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Lancashire Heeler Dog Breed: Info, Pictures, Facts, & Traits

Written by: Sarah Psaradelis

Last Updated on July 19, 2024 by Dogster Team

lancashire heeler dog

Lancashire Heeler Dog Breed: Info, Pictures, Facts, & Traits

Lancashire Heelers are one of the smallest Heelers in the world known for their charming temperaments. They originate from England and were developed to be a dual-purpose breed that primarily herded cattle. This breed has a strong desire to herd and high energy levels, so plenty of exercise is important.

Lancashire Heelers make great family pets for those with an active lifestyle and the time to dedicate to exercising and training this breed.

Breed Overview

Height:

10–12 inches

Weight:

9–17 pounds

Lifespan:

12-15 years

Colors:

Black, tan, liver

Suitable for:

Active families with older children

Temperament:

Energetic, affectionate, charming, alert, adaptable, loyal

Lancashire Heelers are small dogs standing between 10 and 12 inches tall, usually weighing no more than 17 pounds. They are an active and charming breed that sometimes thinks they are bigger than they really are.

The Pembroke Welsh Corgi and the Manchester Terrier are believed to have had a role in the Lancashire Heeler’s Development. This is likely attributed to their small size and similar temperaments.

Lancashire Heelers never fail to amaze their owners with their high energy levels and eagerness to play and explore. This breed can easily become a loving member of the family, but first, you will need to decide if they are the right breed for you.

Lancashire Heeler Characteristics

Energy
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High-energy dogs will need a lot of mental and physical stimulation to stay happy and healthy, while low-energy dogs require minimal physical activity. It’s important when choosing a dog to make sure their energy levels match your lifestyle or vice versa.
Trainability
+
Easy-to-train dogs are more skilled at learning prompts and actions quickly with minimal training. Dogs that are harder to train will require a bit more patience and practice.
Health
+
Some breeds, due to their size or their breeds potential genetic health issues, have shorter lifespans than others. Proper exercise, nutrition, and hygiene also play an important role in the lifespan of your pet.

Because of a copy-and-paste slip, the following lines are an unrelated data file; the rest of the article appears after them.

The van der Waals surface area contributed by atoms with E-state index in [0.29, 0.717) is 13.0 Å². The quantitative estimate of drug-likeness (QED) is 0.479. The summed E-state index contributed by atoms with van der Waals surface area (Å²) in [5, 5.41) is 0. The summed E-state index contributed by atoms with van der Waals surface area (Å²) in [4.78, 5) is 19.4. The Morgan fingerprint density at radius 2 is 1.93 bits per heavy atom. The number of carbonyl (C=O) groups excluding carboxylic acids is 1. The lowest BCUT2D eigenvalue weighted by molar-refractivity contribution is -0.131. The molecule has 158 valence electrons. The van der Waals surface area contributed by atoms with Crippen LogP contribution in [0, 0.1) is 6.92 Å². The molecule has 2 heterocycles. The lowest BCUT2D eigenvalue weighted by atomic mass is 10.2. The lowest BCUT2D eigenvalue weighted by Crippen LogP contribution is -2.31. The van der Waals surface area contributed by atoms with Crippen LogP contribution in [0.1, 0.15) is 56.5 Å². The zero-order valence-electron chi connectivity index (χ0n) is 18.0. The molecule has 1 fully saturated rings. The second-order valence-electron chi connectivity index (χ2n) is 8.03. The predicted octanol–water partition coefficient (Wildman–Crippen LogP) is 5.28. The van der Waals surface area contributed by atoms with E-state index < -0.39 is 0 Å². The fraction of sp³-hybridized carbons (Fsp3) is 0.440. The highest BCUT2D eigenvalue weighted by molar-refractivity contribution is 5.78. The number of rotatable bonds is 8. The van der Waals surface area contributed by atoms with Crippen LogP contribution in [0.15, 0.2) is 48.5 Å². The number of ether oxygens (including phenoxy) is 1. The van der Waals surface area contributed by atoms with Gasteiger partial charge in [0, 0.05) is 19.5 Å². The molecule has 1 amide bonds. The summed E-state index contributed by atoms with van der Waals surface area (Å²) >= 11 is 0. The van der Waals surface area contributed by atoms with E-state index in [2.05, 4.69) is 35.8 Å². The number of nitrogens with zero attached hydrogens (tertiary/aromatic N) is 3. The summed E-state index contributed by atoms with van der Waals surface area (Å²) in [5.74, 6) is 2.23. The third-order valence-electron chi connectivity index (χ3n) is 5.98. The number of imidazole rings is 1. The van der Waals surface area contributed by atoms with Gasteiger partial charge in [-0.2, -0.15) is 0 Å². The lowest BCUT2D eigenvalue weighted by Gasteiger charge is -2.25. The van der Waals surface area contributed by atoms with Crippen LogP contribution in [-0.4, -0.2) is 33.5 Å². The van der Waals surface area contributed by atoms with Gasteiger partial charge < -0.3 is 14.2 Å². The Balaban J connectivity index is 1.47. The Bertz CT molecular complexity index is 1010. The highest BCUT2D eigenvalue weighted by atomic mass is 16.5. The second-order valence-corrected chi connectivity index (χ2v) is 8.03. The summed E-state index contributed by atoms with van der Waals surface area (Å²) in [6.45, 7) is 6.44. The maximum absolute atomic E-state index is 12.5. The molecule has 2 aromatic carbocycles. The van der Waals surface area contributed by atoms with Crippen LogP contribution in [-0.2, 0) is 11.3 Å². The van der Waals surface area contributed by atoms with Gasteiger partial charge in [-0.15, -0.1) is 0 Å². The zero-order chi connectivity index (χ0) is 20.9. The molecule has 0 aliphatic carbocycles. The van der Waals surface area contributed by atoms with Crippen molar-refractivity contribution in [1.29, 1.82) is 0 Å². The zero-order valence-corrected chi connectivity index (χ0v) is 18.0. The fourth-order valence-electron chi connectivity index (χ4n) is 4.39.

Lifespan
+
Some dog breeds are prone to certain genetic health problems, and some more than others. This doesn’t mean that every dog will have these issues, but they have an increased risk, so it’s important to understand and prepare for any additional needs they may require.
Sociability
+
Some dog breeds are more social than others, both towards humans and other dogs. More social dogs have a tendency to run up to strangers for pets and scratches, while less social dogs shy away and are more cautious, even potentially aggressive. No matter the breed, it’s important to socialize your dog and expose them to lots of different situations.

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Lancashire Heeler Puppies

Lancashire Heelers are a somewhat rare breed, especially outside of the United Kingdom. According to the AKC, there are only about 400 Lancashire Heelers in America. Only a few thousand Lancashire Heelers are left worldwide. As a rare breed, you may have trouble finding Lancashire Heeler puppies up for adoption or rehoming. However, it is still worth checking with local shelters and rescue organizations about any Lancashire Heeler puppies they may have. If you don’t have much luck with the adoption route, then you could try finding a reputable breeder.

When you bring a Lancashire Heeler puppy home, you will soon discover all there is to love about the breed. Lancashire Heelers puppies are incredibly energetic and playful. When they aren’t exploring their new home or playing with their favorite toys, they spend their time sleeping.